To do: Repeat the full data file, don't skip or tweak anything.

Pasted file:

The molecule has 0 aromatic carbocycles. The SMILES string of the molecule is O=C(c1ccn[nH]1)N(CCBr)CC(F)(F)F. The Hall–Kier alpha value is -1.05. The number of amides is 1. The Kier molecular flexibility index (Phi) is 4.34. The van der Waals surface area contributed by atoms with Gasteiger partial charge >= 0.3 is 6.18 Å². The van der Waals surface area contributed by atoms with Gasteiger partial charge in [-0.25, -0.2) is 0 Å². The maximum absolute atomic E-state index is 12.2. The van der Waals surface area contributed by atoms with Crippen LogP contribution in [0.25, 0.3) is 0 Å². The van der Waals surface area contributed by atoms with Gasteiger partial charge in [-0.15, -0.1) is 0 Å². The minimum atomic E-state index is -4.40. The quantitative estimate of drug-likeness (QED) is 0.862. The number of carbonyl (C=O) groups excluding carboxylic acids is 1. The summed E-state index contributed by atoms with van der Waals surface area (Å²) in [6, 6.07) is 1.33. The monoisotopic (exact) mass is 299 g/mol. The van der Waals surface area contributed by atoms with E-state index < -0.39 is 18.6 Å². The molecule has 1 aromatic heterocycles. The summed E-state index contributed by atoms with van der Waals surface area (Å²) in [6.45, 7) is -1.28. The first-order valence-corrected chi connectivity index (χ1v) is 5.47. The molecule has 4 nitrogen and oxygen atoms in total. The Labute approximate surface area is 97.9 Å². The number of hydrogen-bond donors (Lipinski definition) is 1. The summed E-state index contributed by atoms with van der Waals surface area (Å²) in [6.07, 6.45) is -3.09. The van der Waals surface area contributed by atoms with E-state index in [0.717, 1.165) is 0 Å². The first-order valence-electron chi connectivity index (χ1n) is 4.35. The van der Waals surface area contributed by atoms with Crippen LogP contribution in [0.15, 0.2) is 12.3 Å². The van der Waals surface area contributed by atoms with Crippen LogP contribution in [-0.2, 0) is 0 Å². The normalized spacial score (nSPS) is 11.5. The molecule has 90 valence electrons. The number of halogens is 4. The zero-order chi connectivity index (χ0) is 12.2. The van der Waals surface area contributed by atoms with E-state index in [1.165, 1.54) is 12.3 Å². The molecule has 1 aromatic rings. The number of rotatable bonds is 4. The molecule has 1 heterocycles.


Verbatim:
The molecule has 0 aromatic carbocycles. The SMILES string of the molecule is O=C(c1ccn[nH]1)N(CCBr)CC(F)(F)F. The Hall–Kier alpha value is -1.05. The number of amides is 1. The Kier molecular flexibility index (Phi) is 4.34. The van der Waals surface area contributed by atoms with Gasteiger partial charge >= 0.3 is 6.18 Å². The van der Waals surface area contributed by atoms with Gasteiger partial charge in [-0.25, -0.2) is 0 Å². The maximum absolute atomic E-state index is 12.2. The van der Waals surface area contributed by atoms with Crippen LogP contribution in [0.25, 0.3) is 0 Å². The van der Waals surface area contributed by atoms with Gasteiger partial charge in [-0.15, -0.1) is 0 Å². The minimum atomic E-state index is -4.40. The quantitative estimate of drug-likeness (QED) is 0.862. The number of carbonyl (C=O) groups excluding carboxylic acids is 1. The summed E-state index contributed by atoms with van der Waals surface area (Å²) in [6, 6.07) is 1.33. The monoisotopic (exact) mass is 299 g/mol. The van der Waals surface area contributed by atoms with E-state index < -0.39 is 18.6 Å². The molecule has 1 aromatic heterocycles. The summed E-state index contributed by atoms with van der Waals surface area (Å²) in [6.45, 7) is -1.28. The first-order valence-corrected chi connectivity index (χ1v) is 5.47. The molecule has 4 nitrogen and oxygen atoms in total. The Labute approximate surface area is 97.9 Å². The number of hydrogen-bond donors (Lipinski definition) is 1. The summed E-state index contributed by atoms with van der Waals surface area (Å²) in [6.07, 6.45) is -3.09. The van der Waals surface area contributed by atoms with E-state index in [0.717, 1.165) is 0 Å². The first-order valence-electron chi connectivity index (χ1n) is 4.35. The van der Waals surface area contributed by atoms with Crippen LogP contribution in [0.15, 0.2) is 12.3 Å². The van der Waals surface area contributed by atoms with Crippen LogP contribution in [-0.2, 0) is 0 Å². The normalized spacial score (nSPS) is 11.5. The molecule has 90 valence electrons. The number of halogens is 4. The zero-order chi connectivity index (χ0) is 12.2. The van der Waals surface area contributed by atoms with E-state index in [1.165, 1.54) is 12.3 Å². The molecule has 1 aromatic rings. The number of rotatable bonds is 4. The molecule has 1 heterocycles.